Shaji Kumar, MD on the Impact of Daratumumab, Lenalidomide, and Dexamethasone in Transplant-Ineligible Newly Diagnosed MM

Shaji Kumar, MD, talks about 5-year follow-up data regarding the use of daratumumab, lenalidomide, and dexamethasone in patients with multiple myeloma who are not eligible for transplant.

CancerNetwork® sat down with Shaji Kumar, MD, of the Mayo Clinic, at the 2021 American Society of Clinical Oncology (ASCO) Annual Meeting to talk about the 5-year follow-up to the phase 3 MAIA study (NCT02252172) and the impact of daratumumab (Darzalex), lenalidomide (Revlimid), and dexamethasone in transplant-ineligible newly diagnosed multiple myeloma vs lenalidomide and dexamethasone. Additionally, Kumar discusses how the use of combination therapies may offer patients who are transplant ineligible an effective treatment option.

Transcript:

The MAIA study was designed to look at the impact of a monoclonal antibody targeted to CD38—that is daratumumab—in the initial therapy [for] transplant-ineligible patients with newly diagnosed myeloma. Daratumumab has been shown to be effective, especially in combination with immunomodulatory drugs, as well as proteasome inhibitors in the relapsed setting. The standard of care for the older transplant-ineligible patients had been lenalidomide and dexamethasone, given the data from the phase 3 FIRST trial [NCT00689936], where we saw a survival improvement compared with the more traditional melphalan-containing regimens.

Since that time, there have been data using bortezomib in combination with lenalidomide/dexamethasone in this patient population. [It was] the SWOG S0777 study [NCT00644228] that showed an improved overall survival [and established] the combination of bortezomib, lenalidomide, and dexamethasone as the standard initial triplet for patients who can take a triplet. Given the efficacy of daratumumab, the MAIA trial was designed to ask if [we could] add daratumumab to lenalidomide and dexamethasone and improve the outcomes in the transplant-ineligible patient population.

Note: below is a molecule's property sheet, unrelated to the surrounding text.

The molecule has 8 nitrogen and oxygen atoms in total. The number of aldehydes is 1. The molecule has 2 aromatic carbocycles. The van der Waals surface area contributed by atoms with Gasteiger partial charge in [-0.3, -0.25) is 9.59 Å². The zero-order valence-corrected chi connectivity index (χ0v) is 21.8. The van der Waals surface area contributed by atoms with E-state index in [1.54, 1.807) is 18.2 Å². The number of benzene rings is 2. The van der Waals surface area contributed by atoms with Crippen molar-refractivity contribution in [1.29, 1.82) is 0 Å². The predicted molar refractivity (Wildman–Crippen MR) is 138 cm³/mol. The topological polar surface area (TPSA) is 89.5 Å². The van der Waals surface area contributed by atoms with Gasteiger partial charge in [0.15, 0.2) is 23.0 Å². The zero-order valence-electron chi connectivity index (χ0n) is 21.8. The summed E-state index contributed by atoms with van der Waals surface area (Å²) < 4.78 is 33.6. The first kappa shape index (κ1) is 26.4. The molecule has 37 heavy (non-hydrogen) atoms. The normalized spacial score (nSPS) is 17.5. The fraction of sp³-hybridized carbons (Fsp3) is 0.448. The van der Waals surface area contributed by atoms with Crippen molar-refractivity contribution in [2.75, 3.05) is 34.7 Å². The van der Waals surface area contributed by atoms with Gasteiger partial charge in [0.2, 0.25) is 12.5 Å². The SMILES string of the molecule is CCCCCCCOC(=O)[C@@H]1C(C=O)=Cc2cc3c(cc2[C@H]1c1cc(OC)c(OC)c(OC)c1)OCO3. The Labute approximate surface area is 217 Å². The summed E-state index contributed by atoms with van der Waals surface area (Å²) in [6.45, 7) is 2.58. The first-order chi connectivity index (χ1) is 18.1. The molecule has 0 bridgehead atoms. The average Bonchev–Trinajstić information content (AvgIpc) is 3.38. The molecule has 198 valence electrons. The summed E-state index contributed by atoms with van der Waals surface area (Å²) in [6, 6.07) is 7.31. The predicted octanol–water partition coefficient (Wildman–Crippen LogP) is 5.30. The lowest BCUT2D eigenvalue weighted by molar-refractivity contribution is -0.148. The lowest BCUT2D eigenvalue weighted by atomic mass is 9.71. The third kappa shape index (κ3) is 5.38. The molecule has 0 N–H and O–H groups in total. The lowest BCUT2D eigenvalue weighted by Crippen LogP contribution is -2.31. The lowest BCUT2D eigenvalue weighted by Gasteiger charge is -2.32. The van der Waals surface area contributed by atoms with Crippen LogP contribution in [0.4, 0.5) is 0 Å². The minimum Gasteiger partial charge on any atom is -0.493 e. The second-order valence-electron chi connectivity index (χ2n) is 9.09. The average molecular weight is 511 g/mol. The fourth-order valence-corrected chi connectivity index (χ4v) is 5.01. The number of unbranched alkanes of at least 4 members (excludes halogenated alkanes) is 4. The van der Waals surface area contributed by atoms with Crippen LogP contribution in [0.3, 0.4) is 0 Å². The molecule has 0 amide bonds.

It is a randomized phase 3 trial [featuring] newly diagnosed myeloma [and] patients [who are] ineligible for a stem cell transplant [but have] a reasonable performance status. They were randomized to [receive] lenalidomide and dexamethasone at standard dose until disease progression, or daratumumab in combination with lenalidomide/dexamethasone, [which also was] given [until] the disease progression.

Reference

Theirry F, Kumar S, Torben P, et al. Overall survival results with daratumumab, Lenalidomide, and dexamethasone versus lenalidomide and dexamethasone in transplant-ineligible newly diagnosed multiple myeloma: phase 3 MAIA study. Presented at: 2021 European Hematology Association Annual Meeting; June 9-17, 2021; Virtual; Abstract LB1901. doi:10.1097/HS9.0000000000000566.